Adapted from The National Council on Sexual Addiction and Compulsivity
When some type of compulsive sexual behavior takes place outside of a marriage or committed relationship, a crisis is likely to occur for the couple when the behavior is discovered. Discovery may occur when an unmarried woman having an affair with a married man reveals the affair to his spouse or to her friends; or a spouse finds hotel receipts or telephone bills; or a man is arrested for exhibitionism or voyeurism; or a professional such as a physician or clergyman is accused of sexual misconduct by the licensing board or other authority following a complaint by a patient or parishioner with whom the professional has engaged in sexual activity.
At this point most spouses ask the individual who has engaged in sex outside the relationship for information about the behavior. The response they receive is likely to have great impact on the future of the relationship.
It is natural for people whose sexual behavior is discovered to attempt “damage control,” by minimizing, rationalizing, excusing, or denying their behavior. They may fear that the spouse will leave (threats by the spouse to do so are common) if the full extent of the behavior is known; they may wish to avoid the additional shame of disclosure and potential legal consequences of the disclosure; they may wish to hide some of the activity because they want to be able to continue it in the future; or they may wish to spare the spouse more pain. However, many individuals engaging in such behavior may be suffering from a sexual disorder with addictive features. Sexual addiction is a treatable disorder, but only when the disease is confronted in the open and treatment is undertaken.
Most spouses or partners want additional information. They feel they have a “right to know.” They want to be able to assess their risk of HIV disease and other sexually transmitted diseases. Many spouses had suspicions but were told they were imagining it or were crazy; now they want validation of their prior feelings. Others feel that they were lied to for so long that they now want the truth. If the sexual misconduct is now a matter of public record (e.g. revealed by the media or the subject of a legal inquiry), most spouses want to know the facts so that they can decide what to do and how to respond appropriately to others’ questions.
Spouses who learn about extramarital sexual behaviors experience a whole range of emotions, including pain, at times devastation, and usually anger. Threats to leave the relationship are common at this stage, but preliminary findings from a 1997 survey conducted by some professional members of NCSAC suggests that these threats are not usually carried out. Spouses report that honesty by the addict at this painful time can be the first step to rebuilding trust. Although disclosure of graphic sexual details is rarely helpful to the spouse, most partners find it valuable to receive information about health risks, the timing, location and nature of the behavior, how committed the addict is to the marriage, and whether the behavior has stopped.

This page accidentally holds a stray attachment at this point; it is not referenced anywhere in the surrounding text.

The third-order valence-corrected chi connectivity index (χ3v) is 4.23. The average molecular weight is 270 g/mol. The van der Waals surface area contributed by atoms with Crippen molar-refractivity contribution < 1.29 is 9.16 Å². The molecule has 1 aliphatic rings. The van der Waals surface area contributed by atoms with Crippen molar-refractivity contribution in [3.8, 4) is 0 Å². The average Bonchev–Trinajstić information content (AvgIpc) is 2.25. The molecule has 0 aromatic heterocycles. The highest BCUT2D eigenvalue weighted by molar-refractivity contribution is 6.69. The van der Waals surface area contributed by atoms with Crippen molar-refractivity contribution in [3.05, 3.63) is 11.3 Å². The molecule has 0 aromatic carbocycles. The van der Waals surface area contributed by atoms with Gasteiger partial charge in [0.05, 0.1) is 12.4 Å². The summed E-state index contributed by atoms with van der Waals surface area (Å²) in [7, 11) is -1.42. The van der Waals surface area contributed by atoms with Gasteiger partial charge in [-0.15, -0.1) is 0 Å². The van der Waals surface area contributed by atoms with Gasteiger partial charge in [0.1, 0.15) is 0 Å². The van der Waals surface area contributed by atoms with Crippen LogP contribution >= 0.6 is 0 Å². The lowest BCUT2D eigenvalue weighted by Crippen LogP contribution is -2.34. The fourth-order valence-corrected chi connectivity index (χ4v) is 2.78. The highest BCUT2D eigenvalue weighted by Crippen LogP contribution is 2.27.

Extramarital sexual activities are usually accompanied by lying. When disclosure finally occurs, the spouse often feels betrayed on two levels — both by the sexual activity and also by the lying. If the addict subsequently again lies to the spouse after the behavior is discovered, the spouse feels yet another level of betrayal. If on the basis of the person’s denial, the spouse defends him or her to family, friends and the public and states that the person has been unjustly accused, when the true nature of the allegations is revealed the relationship may be irretrievably damaged. Rebuilding full trust in the relationship typically takes two years; however, if additional lying has occurred after the disclosure, trust might never be restored.
It is important to have a support person (counselor, close friend, or another spouse of an addict in recovery) available at the time of disclosure to the spouse. In our national survey, it was clear that many partners of addicts would have preferred to have professional help and personal support in the hours immediately after the disclosure, which is best conducted in person rather than by letter or telephone. When a professional boundary violation of illegal act has occurred which could result in legal consequences, it is prudent to discuss disclosure with an experienced professional who has worked with addictive sexual disorders.
Persons who keep relapsing to the compulsive sexual behavior are likely to be those who have been unwilling to disclose their behaviors to the spouse. Overwhelmingly, couples that have put their relationship back on track after the crisis of the addict’s extramarital sexual behaviors tell us that honesty is the key foundation to the survival and growth of their relationship.